Washington Editor

Cytokinetics Inc. will be footing more of the bill to develop two drugs it has partnered with GlaxoSmithKline plc per terms of an amendment to the companies' five-year collaboration.

Investors reacted negatively to the news, with Cytokinetics' shares (NASDAQ:CYTK) sliding 30 cents on Tuesday to close at $6.99. But management at South San Francisco-based Cytokinetics said the increased responsibility gives Cytokinetics a more prominent role in the kinesin spindle protein (KSP) inhibitors' development.

The amended terms call for the company to assume control of the costs and activities around ispinesib (SB-715992) and SB-743921, subject to GSK's option to resume responsibility for some or all development and commercialization activities associated with each of them. If the London pharmaceutical firm exercises an option for a particular drug candidate, it will pay Cytokinetics an option fee equal to the costs it independently incurred for that product, plus a premium intended to compensate the expense of capital associated with such costs.

Going forward, Cytokinetics plans to conduct a focused development program for ispinesib in metastatic breast cancer to supplement past Phase I and II trials sponsored by GSK that have demonstrated the drug's clinical activity in that setting and lung cancer, as well as its potential for combination treatment with standard chemotherapeutics. Last year, negative interim data from a Phase II study in non-small-cell lung cancer patients prompted the partners to cancel it early. (See BioWorld Today, Sept. 29, 2005.)

Cytokinetics is considering plans to conduct trials in advanced breast cancer patients next year to define ispinesib's clinical activity profile in that indication ahead of initiating a Phase III study for the second-line treatment of advanced breast cancer. Positive Phase II data showed that ispinesib as a monotherapy led to three partial responses among 33 evaluable patients in a study conducted by GSK. Those three patients had maximum decreases in tumor size ranging from 46 percent to 68 percent, with the durations of response ranging from 7.1 weeks to 13.4 weeks.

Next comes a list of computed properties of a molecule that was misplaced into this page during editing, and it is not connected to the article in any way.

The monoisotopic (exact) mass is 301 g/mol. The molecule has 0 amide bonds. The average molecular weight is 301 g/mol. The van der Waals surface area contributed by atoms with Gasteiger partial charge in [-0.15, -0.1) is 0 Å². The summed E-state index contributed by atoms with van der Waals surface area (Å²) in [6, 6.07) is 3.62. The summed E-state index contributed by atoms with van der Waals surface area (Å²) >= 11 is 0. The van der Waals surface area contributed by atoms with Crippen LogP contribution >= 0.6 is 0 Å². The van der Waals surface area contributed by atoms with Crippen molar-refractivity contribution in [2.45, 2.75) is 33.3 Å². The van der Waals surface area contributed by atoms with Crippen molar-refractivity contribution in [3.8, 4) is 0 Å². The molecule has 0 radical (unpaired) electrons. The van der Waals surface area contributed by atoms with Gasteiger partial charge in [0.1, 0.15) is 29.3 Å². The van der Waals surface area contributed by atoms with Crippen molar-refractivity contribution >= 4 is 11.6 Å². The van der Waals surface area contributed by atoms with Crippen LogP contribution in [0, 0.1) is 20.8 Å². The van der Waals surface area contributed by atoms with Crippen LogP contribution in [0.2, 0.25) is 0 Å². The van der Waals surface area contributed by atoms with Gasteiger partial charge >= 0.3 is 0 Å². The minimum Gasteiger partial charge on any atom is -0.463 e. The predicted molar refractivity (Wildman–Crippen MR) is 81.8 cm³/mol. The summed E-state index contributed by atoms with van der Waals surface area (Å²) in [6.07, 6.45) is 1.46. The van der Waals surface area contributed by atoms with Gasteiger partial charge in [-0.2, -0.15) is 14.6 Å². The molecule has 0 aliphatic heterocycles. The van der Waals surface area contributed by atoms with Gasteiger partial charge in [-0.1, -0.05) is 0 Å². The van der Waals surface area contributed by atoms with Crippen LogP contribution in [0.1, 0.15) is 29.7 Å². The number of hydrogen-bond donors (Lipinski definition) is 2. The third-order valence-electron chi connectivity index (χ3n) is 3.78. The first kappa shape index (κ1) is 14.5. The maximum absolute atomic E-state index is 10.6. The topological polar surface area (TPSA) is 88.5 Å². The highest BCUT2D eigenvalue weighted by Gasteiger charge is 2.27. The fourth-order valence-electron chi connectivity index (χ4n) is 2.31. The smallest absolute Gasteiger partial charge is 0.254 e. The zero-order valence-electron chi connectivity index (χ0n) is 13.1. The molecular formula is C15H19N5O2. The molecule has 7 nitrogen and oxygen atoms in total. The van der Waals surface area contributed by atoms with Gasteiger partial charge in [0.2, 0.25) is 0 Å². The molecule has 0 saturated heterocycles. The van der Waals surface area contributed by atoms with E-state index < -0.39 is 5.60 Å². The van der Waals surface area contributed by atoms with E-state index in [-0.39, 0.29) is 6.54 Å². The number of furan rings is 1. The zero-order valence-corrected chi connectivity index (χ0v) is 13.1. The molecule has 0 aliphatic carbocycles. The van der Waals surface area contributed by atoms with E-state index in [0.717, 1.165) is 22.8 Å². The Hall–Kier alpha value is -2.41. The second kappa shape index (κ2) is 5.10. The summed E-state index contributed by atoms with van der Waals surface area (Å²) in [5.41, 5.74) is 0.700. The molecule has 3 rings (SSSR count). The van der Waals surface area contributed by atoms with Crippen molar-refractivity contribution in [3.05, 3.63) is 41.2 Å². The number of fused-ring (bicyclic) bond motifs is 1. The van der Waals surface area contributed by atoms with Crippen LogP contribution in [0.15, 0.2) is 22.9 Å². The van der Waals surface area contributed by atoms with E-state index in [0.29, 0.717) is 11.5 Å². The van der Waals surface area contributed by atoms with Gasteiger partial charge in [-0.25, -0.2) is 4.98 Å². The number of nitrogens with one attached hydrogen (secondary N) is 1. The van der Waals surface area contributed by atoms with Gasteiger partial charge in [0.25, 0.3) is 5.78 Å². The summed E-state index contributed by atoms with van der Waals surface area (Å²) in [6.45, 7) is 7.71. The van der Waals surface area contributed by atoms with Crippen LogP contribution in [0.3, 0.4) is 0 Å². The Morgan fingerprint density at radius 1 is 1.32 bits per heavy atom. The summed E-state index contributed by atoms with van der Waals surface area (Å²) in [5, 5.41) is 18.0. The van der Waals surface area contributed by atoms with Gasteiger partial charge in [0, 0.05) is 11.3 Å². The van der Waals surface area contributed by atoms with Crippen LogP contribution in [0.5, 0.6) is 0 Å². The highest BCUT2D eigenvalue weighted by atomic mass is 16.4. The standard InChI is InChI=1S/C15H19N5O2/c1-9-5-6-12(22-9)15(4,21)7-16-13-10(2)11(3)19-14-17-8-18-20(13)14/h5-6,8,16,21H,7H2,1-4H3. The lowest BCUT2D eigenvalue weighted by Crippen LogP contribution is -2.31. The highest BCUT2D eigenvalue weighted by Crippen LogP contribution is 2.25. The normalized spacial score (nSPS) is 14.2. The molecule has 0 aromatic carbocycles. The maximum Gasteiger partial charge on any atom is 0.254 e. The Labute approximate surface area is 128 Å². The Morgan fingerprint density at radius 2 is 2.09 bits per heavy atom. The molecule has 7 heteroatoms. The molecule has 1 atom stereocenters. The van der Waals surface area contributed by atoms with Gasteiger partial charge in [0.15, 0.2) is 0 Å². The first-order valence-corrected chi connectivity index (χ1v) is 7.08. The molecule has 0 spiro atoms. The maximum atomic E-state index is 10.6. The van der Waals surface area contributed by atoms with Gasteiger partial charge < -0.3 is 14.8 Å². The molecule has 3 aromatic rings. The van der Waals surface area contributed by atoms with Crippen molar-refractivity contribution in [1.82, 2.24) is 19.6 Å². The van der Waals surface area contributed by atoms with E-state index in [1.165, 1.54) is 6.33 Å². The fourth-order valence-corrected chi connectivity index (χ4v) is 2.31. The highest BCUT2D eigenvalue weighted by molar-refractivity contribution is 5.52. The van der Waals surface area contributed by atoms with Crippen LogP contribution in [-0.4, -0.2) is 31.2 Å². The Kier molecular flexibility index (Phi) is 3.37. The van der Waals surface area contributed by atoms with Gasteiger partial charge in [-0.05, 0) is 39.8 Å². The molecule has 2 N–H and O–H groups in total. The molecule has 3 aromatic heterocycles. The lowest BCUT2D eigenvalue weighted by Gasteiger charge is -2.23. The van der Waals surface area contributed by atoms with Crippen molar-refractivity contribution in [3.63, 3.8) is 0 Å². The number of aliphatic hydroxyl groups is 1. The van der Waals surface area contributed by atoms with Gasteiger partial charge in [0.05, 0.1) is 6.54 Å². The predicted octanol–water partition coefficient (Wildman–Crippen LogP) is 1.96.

Concurrent with that supplemental advanced breast cancer program for ispinesib, the National Cancer Institute is continuing Phase I and II trials in a range of indications including head and neck, prostate, colorectal, liver and kidney cancers, as well as melanoma and leukemia. In addition, Cytokinetics is continuing an ongoing Phase I/II trial of SB-743921 in non-Hodgkin's lymphoma, which began earlier this year. The open-label trial is designed to investigate the product's safety and tolerability, as well as its pharmacokinetic and pharmacodynamic profiles, when administered as a one-hour infusion on days one and 15 of a 28-day schedule, first without and then with granulocyte-colony stimulating factor.

The revised terms also call for Cytokinetics to assume responsibility for the research, development and commercialization of other mitotic kinesins, save for centromere-associated protein E, which is the focus of translational research activities being conducted by GSK and Cytokinetics and development activities being conducted by GSK.

As a result of those changes, Cytokinetics revised its guidance for the fiscal year, forecasting research and development expenses to range between $52 million and $56 million, as well as general and administrative expenses between $16 million and $19 million.